Architects urge hospitals: patients’ rooms should have windows | Inquirer Business

Architects urge hospitals: patients’ rooms should have windows

/ 12:30 AM November 21, 2015

If you ask architects, the phrase “a room with a view” becomes a more urgent concern when it comes to hospital confinement.

Architect and urban planner Felino “Jun” Palafox Jr. revealed to Inquirer Property that international best practices would require windows for all rooms used by humans in order for natural light and ventilation to come in.

Palafox said: “Once, I was given a room without windows in a well-known hospital. I refused, and instead requested a room with windows. Rooms with no windows should be converted for storage, and not for patients. It’s a design challenge, but it should be incorporated in hospitals’ design criteria.”


Direct view of the outdoor


Architect Edgardo Reformado of the Green Architecture Advocacy Philippines, who has introduced eco-friendly features of a hospital in Manila, enumerates the five most important requirements of a “patient-friendly” and healthy hospital.

1 Let the sunshine in. Patients’ rooms must receive sufficient natural light.


2 Hospitals must have landscaped outdoor gardens, ideally in every floor.

3 Rooms must have a direct view, if not access, to these gardens. And if possible, even the hallways and corridors must offer views of the garden or open spaces.

4 Hospitals must maintain properly working air conditioning units, complete with clean ducts, air filters and vents. They must be able to maintain clean indoor air quality.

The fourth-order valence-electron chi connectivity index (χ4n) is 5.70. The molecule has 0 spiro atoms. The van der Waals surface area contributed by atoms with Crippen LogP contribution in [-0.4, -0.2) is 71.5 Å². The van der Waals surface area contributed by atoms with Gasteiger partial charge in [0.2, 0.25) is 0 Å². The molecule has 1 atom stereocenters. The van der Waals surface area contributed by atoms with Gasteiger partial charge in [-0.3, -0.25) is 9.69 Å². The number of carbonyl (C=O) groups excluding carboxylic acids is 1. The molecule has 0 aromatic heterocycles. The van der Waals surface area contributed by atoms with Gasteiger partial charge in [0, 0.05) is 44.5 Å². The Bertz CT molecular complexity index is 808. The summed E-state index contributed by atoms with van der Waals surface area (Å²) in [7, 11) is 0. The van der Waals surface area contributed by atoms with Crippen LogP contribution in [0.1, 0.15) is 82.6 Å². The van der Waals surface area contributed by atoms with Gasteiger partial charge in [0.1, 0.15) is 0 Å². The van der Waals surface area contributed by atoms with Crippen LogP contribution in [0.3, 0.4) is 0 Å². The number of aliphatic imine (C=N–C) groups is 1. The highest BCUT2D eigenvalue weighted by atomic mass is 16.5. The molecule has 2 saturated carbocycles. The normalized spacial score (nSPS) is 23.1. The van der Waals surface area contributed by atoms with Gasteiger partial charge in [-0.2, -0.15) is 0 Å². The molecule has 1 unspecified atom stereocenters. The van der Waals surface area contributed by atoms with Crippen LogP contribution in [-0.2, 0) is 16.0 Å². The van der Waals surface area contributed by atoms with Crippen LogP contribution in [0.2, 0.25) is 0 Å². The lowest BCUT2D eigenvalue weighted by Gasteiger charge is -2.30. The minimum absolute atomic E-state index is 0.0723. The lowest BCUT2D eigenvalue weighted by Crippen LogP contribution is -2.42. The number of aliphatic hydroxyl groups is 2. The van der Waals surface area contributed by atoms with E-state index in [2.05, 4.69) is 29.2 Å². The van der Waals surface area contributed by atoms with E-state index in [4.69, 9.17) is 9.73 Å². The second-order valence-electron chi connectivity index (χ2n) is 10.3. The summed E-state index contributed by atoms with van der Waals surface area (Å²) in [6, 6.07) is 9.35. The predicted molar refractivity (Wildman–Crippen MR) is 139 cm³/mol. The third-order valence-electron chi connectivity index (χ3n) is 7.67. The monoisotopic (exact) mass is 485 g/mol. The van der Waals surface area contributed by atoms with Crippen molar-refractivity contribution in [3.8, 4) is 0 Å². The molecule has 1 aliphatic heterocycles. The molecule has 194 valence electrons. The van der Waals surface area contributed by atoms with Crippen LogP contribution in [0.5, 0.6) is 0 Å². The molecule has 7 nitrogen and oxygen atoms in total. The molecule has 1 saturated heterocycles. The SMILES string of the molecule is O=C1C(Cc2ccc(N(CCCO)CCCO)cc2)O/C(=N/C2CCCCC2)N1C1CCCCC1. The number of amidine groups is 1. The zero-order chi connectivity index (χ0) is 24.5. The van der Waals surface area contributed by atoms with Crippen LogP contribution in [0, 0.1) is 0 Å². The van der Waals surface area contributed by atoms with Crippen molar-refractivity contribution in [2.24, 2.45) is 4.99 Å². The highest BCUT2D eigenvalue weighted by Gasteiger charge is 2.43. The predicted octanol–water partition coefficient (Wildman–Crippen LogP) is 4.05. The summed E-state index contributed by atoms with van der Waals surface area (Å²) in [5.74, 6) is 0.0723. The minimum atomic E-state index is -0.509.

5 Hospitals must use less-mercury LED lights, which contribute to patients’ and employees’ comfort.

Reformado noted: “Of course, hospital administration and management would complain that these requirements are expensive. Not necessarily, though. It depends on how hospitals are able to retrofit or incorporate these features. They may even generate good business for them.”

Sunlight for speedy recovery

Architect Edilberto “Boy” Morcilla stressed that hospital rooms must always have natural lighting and ventilation. He said: “This is a basic architectural design requirement, universally taught and advocated. Sunlight can ease the pain caused primarily by depression for patients who are confined in a hospital room. The morning sun is better than the afternoon sun. Sunlight exudes hope and optimism to patients.”

Morcilla said: “Furthermore, there are some bacteria that cannot thrive when exposed to sunlight. Therefore, rooms with direct sunlight are healthier; better still if fresh air can circulate in the patient’s room from time to time, even when there’s air conditioning, to flush out airborne harmful microorganisms. Proper healthcare being offered by hospitals, but with poor design and facilities, are just a pretense.”

“Patients’ rooms, therefore, without direct sunlight and natural ventilation must not be allowed by the government,” he added.

The 10 goals

Healthcare Without Harm-Asia director Merci Ferrer, during the Global Green and Health Hospitals campaign in 2013, enumerated to Inquirer Property the campaign’s 10 goals for achieving an environment- and people-friendly hospital, among which had been included building design and construction as a foundation for a green and healthy hospital:

• leadership that prioritizes environmental health;

• replacing harmful chemicals with safer alternatives;

• waste reduction, treatment and safe disposal of healthcare waste;

• energy efficiency and renewable energy generation;

• water reduction and supply of potable water;

• improved transportation strategies for patients and staff; • food purchasing and availability of sustainably-grown and healthy food;

• safe management and disposal of pharmaceuticals;

• building design and construction that support green and healthy hospitals; and

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• purchasing safer and more sustainable products and materials.

TAGS: architects, Design, hospitals, property

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